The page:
The next time you head out the door for some exercise or a walk downtown, do yourself a favor: don’t wear headphones.
The number of injuries to pedestrians wearing headphones has more than tripled since 2004, according to University of Maryland researchers. Many times, pedestrians simply did not hear the horns of cars or trains, the study found. Nearly three-quarters of the injuries were fatal.
The study was prompted after a teenager died crossing railroad tracks, said lead author Richard Lichenstein, associate professor of pediatrics at the University of Maryland Medical Center. In that case, the train was blaring its horn, but the teen did not hear it.
“As a pediatric emergency physician and someone interested in the safety and prevention, I saw this as an opportunity to – at a minimum – alert parents of teens and young adults of the potential risk of wearing headphones where moving vehicles are present,” Lichenstein said in a news release from the University of Maryland Medical Center.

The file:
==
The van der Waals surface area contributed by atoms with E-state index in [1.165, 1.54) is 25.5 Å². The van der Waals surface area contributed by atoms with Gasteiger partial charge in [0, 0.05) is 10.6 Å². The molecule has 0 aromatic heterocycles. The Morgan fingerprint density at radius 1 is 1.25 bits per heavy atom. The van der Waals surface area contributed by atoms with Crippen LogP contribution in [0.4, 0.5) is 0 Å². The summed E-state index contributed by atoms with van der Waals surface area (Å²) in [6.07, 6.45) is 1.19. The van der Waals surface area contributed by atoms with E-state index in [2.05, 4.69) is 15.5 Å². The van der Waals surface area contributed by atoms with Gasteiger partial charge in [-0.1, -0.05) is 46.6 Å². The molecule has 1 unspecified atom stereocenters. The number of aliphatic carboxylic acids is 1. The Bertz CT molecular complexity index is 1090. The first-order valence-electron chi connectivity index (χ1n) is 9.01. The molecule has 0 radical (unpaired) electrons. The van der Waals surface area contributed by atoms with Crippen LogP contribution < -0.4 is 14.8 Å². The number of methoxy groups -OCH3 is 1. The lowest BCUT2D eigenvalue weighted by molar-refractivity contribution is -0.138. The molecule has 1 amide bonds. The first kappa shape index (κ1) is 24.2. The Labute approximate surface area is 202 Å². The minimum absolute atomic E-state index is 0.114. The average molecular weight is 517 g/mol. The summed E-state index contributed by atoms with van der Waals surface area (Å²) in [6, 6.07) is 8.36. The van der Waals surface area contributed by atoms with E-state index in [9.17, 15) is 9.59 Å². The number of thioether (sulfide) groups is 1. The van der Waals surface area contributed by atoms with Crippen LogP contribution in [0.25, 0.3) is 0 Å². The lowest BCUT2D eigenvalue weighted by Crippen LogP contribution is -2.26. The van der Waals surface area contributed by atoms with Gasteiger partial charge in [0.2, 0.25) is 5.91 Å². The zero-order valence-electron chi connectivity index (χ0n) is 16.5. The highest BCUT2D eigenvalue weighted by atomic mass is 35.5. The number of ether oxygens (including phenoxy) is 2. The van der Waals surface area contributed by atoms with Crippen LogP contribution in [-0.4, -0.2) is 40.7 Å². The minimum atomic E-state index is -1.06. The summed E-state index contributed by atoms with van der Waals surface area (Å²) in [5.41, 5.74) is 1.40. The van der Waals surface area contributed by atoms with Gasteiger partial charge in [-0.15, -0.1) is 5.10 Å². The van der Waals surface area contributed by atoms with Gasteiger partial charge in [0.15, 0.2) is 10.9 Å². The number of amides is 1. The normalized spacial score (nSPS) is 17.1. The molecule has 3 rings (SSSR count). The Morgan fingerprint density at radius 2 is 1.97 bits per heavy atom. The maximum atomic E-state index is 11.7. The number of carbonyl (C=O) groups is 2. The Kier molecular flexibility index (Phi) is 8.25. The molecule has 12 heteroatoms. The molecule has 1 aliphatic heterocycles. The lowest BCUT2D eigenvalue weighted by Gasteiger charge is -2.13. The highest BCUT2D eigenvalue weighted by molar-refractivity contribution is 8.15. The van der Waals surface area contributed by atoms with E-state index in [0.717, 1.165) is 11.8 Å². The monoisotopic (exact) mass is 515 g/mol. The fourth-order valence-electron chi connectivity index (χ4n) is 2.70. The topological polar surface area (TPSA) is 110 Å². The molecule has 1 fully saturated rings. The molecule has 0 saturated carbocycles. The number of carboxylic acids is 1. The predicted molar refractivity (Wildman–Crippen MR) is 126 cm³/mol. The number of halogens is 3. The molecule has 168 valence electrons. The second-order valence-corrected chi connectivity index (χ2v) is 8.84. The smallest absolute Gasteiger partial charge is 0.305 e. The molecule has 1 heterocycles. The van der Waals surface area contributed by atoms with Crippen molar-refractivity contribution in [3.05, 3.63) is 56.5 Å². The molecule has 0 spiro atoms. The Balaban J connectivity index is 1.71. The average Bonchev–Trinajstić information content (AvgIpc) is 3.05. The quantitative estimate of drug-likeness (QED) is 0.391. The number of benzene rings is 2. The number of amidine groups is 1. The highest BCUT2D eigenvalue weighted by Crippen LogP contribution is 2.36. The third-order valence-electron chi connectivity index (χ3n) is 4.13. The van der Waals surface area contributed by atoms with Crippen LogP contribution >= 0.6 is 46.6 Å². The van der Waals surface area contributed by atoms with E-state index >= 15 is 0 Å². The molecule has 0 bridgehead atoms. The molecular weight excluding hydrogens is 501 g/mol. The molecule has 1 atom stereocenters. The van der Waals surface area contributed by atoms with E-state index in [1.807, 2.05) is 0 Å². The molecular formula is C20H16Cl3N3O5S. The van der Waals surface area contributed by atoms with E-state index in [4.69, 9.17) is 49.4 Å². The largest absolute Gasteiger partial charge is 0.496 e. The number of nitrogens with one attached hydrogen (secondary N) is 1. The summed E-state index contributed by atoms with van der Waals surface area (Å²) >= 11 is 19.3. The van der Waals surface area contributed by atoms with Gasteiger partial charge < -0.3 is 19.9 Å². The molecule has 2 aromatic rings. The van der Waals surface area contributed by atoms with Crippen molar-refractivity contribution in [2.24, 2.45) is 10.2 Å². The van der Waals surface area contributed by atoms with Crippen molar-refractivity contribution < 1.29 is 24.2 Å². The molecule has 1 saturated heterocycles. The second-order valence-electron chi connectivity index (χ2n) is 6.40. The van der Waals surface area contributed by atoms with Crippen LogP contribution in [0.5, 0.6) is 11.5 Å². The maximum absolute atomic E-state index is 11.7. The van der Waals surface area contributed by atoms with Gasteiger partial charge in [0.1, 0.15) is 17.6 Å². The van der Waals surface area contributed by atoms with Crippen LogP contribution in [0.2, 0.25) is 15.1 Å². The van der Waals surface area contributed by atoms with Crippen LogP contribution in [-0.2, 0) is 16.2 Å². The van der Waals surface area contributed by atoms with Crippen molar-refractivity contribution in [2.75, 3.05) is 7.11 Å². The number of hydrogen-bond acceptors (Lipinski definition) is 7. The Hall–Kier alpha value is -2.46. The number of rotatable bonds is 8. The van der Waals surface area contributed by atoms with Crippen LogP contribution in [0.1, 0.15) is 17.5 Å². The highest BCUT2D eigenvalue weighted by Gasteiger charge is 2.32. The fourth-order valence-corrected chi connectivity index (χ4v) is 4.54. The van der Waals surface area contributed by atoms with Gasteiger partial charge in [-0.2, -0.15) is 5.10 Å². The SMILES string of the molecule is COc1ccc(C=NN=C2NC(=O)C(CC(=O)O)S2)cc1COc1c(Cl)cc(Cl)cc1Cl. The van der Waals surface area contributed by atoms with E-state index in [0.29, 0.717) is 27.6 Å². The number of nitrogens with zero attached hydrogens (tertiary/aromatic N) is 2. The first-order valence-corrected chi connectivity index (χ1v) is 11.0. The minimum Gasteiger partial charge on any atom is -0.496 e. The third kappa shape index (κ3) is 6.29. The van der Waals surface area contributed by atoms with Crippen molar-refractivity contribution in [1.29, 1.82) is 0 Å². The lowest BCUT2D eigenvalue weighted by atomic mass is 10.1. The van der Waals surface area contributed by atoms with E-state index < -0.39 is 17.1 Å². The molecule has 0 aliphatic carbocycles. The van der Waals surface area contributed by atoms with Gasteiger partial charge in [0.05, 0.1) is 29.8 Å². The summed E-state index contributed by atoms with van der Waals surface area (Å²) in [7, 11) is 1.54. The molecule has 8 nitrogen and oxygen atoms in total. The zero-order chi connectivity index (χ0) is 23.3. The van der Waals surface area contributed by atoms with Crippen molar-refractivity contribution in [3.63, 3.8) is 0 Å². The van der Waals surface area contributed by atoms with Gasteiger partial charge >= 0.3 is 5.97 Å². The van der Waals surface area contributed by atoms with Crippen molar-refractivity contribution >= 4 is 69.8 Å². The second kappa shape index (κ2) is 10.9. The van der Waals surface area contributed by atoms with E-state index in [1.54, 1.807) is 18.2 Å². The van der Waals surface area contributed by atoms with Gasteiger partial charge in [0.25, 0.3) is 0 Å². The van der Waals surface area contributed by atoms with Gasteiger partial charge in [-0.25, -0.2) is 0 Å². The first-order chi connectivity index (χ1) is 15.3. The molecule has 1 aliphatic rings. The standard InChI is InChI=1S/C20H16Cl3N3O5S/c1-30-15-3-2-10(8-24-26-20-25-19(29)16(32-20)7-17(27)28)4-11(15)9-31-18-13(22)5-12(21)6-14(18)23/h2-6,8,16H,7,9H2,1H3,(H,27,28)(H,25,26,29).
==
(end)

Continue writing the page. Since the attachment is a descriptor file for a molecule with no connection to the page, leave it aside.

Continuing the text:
The study, published online in the journal Injury Prevention, included case reports from the National Electronic Injury Surveillance System, the U.S. Consumer Product Safety Commission, Google News Archives, and Westlaw Campus Research databases from 2004 to 2011.
After reviewing 116 accident cases involving pedestrians and headphones, researchers concluded that at least two-thirds of the victims were male and under the age of 30. More than half of the accidents involved trains, the release said. Almost one-third of the vehicles tried to alert the pedestrian by sounding some type of warning horn.
Lichenstein and his colleagues attributed “distraction and sensory deprivation” as the “likely phenomena associated with these injuries and deaths,” the news release states.
“The distraction caused by the use of electronic devices has been coined “inattentional blindness,” in which multiple stimuli divide the brain’s mental resource allocation…The distraction is intensified by sensory deprivation, in which the pedestrian’s ability to hear a train or car warning signal is masked by the sounds produced by the portable electronic device and headphones.”
Sources: University of Maryland Medical Center news release, Injury Prevention